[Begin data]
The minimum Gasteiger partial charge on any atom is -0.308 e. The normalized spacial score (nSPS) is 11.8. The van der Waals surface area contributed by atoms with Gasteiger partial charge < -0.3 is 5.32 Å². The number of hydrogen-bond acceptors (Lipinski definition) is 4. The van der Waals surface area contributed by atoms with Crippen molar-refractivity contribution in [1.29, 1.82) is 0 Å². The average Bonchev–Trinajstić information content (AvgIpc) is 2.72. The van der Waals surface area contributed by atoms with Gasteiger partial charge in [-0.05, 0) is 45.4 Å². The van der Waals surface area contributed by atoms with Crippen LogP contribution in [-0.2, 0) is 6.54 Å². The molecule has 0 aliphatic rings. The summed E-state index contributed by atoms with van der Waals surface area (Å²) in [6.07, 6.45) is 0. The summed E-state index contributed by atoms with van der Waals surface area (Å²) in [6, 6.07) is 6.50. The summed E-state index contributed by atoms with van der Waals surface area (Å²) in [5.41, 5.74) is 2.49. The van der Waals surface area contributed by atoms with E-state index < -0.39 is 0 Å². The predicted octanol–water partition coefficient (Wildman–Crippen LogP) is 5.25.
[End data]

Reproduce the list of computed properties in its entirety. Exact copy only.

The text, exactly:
The minimum Gasteiger partial charge on any atom is -0.308 e. The normalized spacial score (nSPS) is 11.8. The van der Waals surface area contributed by atoms with Gasteiger partial charge < -0.3 is 5.32 Å². The number of hydrogen-bond acceptors (Lipinski definition) is 4. The van der Waals surface area contributed by atoms with Crippen molar-refractivity contribution in [1.29, 1.82) is 0 Å². The average Bonchev–Trinajstić information content (AvgIpc) is 2.72. The van der Waals surface area contributed by atoms with Gasteiger partial charge in [-0.05, 0) is 45.4 Å². The van der Waals surface area contributed by atoms with Crippen LogP contribution in [-0.2, 0) is 6.54 Å². The molecule has 0 aliphatic rings. The summed E-state index contributed by atoms with van der Waals surface area (Å²) in [6.07, 6.45) is 0. The summed E-state index contributed by atoms with van der Waals surface area (Å²) in [6, 6.07) is 6.50. The summed E-state index contributed by atoms with van der Waals surface area (Å²) in [5.41, 5.74) is 2.49. The van der Waals surface area contributed by atoms with E-state index < -0.39 is 0 Å². The predicted octanol–water partition coefficient (Wildman–Crippen LogP) is 5.25.